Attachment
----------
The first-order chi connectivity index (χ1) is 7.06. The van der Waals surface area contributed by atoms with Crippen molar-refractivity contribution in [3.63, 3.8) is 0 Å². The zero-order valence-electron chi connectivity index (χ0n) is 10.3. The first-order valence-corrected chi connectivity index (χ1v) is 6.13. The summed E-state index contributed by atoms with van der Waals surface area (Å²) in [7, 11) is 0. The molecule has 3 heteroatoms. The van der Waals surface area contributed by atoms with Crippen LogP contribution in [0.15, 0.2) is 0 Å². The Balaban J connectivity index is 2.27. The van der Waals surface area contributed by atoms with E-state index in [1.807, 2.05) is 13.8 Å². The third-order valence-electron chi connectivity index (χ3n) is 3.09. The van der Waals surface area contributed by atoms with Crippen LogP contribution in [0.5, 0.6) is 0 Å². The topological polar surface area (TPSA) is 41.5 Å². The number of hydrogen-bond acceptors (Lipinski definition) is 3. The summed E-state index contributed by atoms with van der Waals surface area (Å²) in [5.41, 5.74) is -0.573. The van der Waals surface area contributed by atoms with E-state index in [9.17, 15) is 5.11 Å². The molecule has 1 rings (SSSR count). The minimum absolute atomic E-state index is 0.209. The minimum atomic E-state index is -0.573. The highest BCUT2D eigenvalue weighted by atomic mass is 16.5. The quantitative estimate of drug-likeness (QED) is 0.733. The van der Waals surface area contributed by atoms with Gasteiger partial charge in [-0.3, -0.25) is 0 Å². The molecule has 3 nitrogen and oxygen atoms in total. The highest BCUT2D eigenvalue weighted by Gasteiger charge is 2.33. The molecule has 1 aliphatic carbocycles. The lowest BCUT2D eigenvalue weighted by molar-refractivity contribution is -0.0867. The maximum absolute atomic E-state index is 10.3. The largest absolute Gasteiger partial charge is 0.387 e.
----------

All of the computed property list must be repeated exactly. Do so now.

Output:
The first-order chi connectivity index (χ1) is 7.06. The van der Waals surface area contributed by atoms with Crippen molar-refractivity contribution in [3.63, 3.8) is 0 Å². The zero-order valence-electron chi connectivity index (χ0n) is 10.3. The first-order valence-corrected chi connectivity index (χ1v) is 6.13. The summed E-state index contributed by atoms with van der Waals surface area (Å²) in [7, 11) is 0. The molecule has 3 heteroatoms. The van der Waals surface area contributed by atoms with Crippen LogP contribution in [0.15, 0.2) is 0 Å². The Balaban J connectivity index is 2.27. The van der Waals surface area contributed by atoms with E-state index in [1.807, 2.05) is 13.8 Å². The third-order valence-electron chi connectivity index (χ3n) is 3.09. The van der Waals surface area contributed by atoms with Crippen LogP contribution in [0.5, 0.6) is 0 Å². The topological polar surface area (TPSA) is 41.5 Å². The number of hydrogen-bond acceptors (Lipinski definition) is 3. The summed E-state index contributed by atoms with van der Waals surface area (Å²) in [5.41, 5.74) is -0.573. The van der Waals surface area contributed by atoms with E-state index in [9.17, 15) is 5.11 Å². The molecule has 1 rings (SSSR count). The minimum absolute atomic E-state index is 0.209. The minimum atomic E-state index is -0.573. The highest BCUT2D eigenvalue weighted by atomic mass is 16.5. The quantitative estimate of drug-likeness (QED) is 0.733. The van der Waals surface area contributed by atoms with Gasteiger partial charge in [-0.3, -0.25) is 0 Å². The molecule has 3 nitrogen and oxygen atoms in total. The highest BCUT2D eigenvalue weighted by Gasteiger charge is 2.33. The molecule has 1 aliphatic carbocycles. The lowest BCUT2D eigenvalue weighted by molar-refractivity contribution is -0.0867. The maximum absolute atomic E-state index is 10.3. The largest absolute Gasteiger partial charge is 0.387 e.